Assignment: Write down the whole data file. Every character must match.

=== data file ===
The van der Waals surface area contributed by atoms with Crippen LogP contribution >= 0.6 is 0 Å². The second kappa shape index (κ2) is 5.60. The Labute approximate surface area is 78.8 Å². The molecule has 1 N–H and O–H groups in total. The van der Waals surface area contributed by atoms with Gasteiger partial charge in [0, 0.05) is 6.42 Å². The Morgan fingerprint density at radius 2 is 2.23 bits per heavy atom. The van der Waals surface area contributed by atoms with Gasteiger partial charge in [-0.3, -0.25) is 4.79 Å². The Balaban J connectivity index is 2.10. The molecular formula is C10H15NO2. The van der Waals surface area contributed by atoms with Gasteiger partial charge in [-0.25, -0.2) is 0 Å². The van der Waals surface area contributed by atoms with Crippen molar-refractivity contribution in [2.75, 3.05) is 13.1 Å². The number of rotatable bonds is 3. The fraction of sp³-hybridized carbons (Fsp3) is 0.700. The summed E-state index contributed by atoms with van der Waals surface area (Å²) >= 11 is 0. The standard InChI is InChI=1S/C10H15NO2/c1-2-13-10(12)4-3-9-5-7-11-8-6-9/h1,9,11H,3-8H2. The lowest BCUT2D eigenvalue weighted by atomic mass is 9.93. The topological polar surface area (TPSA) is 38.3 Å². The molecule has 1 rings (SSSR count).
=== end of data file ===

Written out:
The van der Waals surface area contributed by atoms with Crippen LogP contribution >= 0.6 is 0 Å². The second kappa shape index (κ2) is 5.60. The Labute approximate surface area is 78.8 Å². The molecule has 1 N–H and O–H groups in total. The van der Waals surface area contributed by atoms with Gasteiger partial charge in [0, 0.05) is 6.42 Å². The Morgan fingerprint density at radius 2 is 2.23 bits per heavy atom. The van der Waals surface area contributed by atoms with Gasteiger partial charge in [-0.3, -0.25) is 4.79 Å². The Balaban J connectivity index is 2.10. The molecular formula is C10H15NO2. The van der Waals surface area contributed by atoms with Gasteiger partial charge in [-0.25, -0.2) is 0 Å². The van der Waals surface area contributed by atoms with Crippen molar-refractivity contribution in [2.75, 3.05) is 13.1 Å². The number of rotatable bonds is 3. The fraction of sp³-hybridized carbons (Fsp3) is 0.700. The summed E-state index contributed by atoms with van der Waals surface area (Å²) >= 11 is 0. The standard InChI is InChI=1S/C10H15NO2/c1-2-13-10(12)4-3-9-5-7-11-8-6-9/h1,9,11H,3-8H2. The lowest BCUT2D eigenvalue weighted by atomic mass is 9.93. The topological polar surface area (TPSA) is 38.3 Å². The molecule has 1 rings (SSSR count).